Nitrocellulose was the standard film base for about 60 years of photographic film production, from the 1890s until the 1950s. It’s been about 70 years since nitrate film was replaced by cellulose acetate, yet many historical nitrate film assets linger in archives and collections, hanging on for dear life at this point.
If you’re the owner of any of those assets, letting another year go by—let alone another decade—is not a viable option.
Nitrate assets need action
Since nitrate has not been used in film manufacturing since the 1950s, it’s unlikely you have any in your collection, unless it dates back prior to the middle of the 20th century. If it does, any nitrate assets you have will exhibit some level of decay. Nitrate deterioration happens in waves, starting with an orange discoloration and fading images, moving on to odor and stickiness and ending with dryness and in extreme cases, the film crumbling into nothing more than foul-smelling, brownish powder.
Anything that is worth preserving should be digitized and prepared for archival storage if that is an option and goal. Due to the flammability and instability of nitrate media, professional archival storage for nitrate film is not readily available—even LAC Group does not offer that service. Proper nitrate film storage must incorporate the following criteria:
- Constant low temperature and humidity (no higher than 50 degrees Fahrenheit and 40-45% relative humidity).
- Proper ventilation, including both containers and rooms that are well-ventilated to protect against the toxic gases released by nitrate film over time.
- Segregation to isolate the nitrate materials and minimize the risks of damage due to fire and off-gassing.
If the materials have degraded beyond restoration or is determined to be unworthy of preservation complexity and expense, it should be disposed of professionally as a hazardous material.
Along with these technical considerations, it’s important to understand the value of your nitrate heritage, which includes historical value, quality and interested audiences.
History captured on nitrate
Any nitrate film restoration and archiving endeavor should begin with an assessment of the content’s historical and cultural value. Ask yourself:
- What is the relevance?
- How could the content or the information it contains be utilized?
- And finally, who would be interested?
Archives need an audience or purpose of some kind to be viable. The first half of the 20th century, when nitrate was the film base for both still and moving image photography, was one of great significance to worldwide civilization. The 1929 stock market crash and Great Depression, World Wars I and II, the beginnings of communism, greater automation and industrialization, the rise of commercial cinematography and the Hollywood film industry, women’s right to vote and more were all captured and recorded on nitrocellulose film. These events rely on the imagery that recorded them for posterity.
Quality of nitrate images
While nitrate’s flammability and fragility are well-known, we often let the fear of these negative aspects crowd out the inherent goodness of nitrate film. That goodness comes from the silver crystals in the film’s emulsion.
As Director Christopher Nolan said at a special showing at the Egyptian Theater of Alfred Hitchcock’s REBECCA, which won the Academy’s Best Picture in 1940,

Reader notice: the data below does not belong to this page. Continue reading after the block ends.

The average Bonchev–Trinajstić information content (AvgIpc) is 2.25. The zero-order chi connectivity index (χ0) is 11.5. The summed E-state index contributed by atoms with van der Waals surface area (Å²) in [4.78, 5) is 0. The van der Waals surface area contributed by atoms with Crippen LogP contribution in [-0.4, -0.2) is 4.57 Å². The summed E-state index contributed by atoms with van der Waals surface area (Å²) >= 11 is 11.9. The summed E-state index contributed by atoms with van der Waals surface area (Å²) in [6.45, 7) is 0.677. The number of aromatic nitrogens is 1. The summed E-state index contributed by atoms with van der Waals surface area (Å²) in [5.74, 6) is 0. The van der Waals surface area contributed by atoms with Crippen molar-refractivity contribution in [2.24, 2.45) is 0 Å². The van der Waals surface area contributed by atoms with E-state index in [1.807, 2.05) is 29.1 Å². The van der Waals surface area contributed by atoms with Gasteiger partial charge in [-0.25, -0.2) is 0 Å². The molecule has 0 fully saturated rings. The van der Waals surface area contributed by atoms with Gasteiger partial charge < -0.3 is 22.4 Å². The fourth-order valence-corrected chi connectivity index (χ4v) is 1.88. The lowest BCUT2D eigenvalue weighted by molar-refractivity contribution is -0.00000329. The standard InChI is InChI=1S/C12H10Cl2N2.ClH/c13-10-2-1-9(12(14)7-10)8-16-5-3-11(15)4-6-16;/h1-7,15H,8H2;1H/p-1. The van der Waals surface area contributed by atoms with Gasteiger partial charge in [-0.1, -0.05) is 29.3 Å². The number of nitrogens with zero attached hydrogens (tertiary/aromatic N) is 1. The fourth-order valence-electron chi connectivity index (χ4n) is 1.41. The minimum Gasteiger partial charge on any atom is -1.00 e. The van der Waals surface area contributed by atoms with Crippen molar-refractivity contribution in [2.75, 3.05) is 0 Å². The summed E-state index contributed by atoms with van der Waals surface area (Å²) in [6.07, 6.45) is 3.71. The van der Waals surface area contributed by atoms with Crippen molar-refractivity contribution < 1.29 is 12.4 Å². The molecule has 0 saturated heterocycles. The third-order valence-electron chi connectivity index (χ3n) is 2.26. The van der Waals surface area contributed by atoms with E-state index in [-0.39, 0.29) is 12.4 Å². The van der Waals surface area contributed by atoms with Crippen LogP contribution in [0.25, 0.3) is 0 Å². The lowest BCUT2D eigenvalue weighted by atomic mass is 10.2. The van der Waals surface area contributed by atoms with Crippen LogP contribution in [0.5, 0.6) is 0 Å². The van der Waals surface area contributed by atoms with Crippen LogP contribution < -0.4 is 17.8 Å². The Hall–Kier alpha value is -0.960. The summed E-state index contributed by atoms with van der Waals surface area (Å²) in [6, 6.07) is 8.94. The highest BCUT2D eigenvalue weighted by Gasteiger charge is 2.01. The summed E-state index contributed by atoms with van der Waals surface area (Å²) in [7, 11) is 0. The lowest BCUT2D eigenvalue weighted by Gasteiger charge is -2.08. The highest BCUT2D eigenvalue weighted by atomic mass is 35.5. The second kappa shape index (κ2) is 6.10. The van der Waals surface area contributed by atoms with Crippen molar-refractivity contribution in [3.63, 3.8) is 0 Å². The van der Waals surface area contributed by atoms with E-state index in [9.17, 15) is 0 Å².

“There’s no better way to see film noir than on a black-and-white nitrate print, with all that silver in the emulsion and those stark shadows and the clean lines between light and dark and the gradations of gray, that really represents sort of the in-between nature of these protagonists.”
On nitrate, light is more luminous, glimmer is more reflective and shades of gray include a richer, deeper black. While the opportunities to view nitrate film screenings are limited, it’s worth the effort to see them, especially for fans of photography and cinematography.
New markets and audiences for niche and historical content
Internet access and streaming services are more accessible than ever. Amazon, Apple, Netflix, the TV networks and others are battling for content supremacy and monetization, along with new content development (ie. historical films).
Some historical content stands on its own, like popular or notable early movies and television programs. Some of it inspires the creation of new content. Robert Zemeckis’ 1994 movie FORREST GUMP and his groundbreaking integration of historical footage from the civil rights era, Watergate and other time frames helped frame and tell the story.
Support in filmmaking community
There’s a strong support of nitrate and other film media within the cinematography community, including:
- Directors like Christopher Nolan and Martin Scorcese on the creative side.
- Archives and museums like UCLA’s Film & Television Archive, George Eastman Museum and the Academy of Motion Picture Arts and Sciences.
- Companies dedicated to film preservation and archiving, like LAC Group.
- The remaining venues that are capable and committed to showing screenings of movies shot on nitrate film, such as Eastman’s Dryden Theatre and the Egyptian Theater in Hollywood.
This diverse community is working to keep film and film archives alive, even as digital photography and special effects continue to progress and demonstrate more sophisticated capabilities.
With the 2020s, we start a new decade with new advancements, risks and opportunities.
We are enamored with the bright, shiny objects of modern technology, yet history will always be relevant and meaningful. That may include the content contained within your collection. Whether it’s nitrate or some other substrate, the clock is ticking.
Let this new decade be your motivation to assess and act on the film assets in your collection. The preservation and archiving experts at LAC Group are always available to help.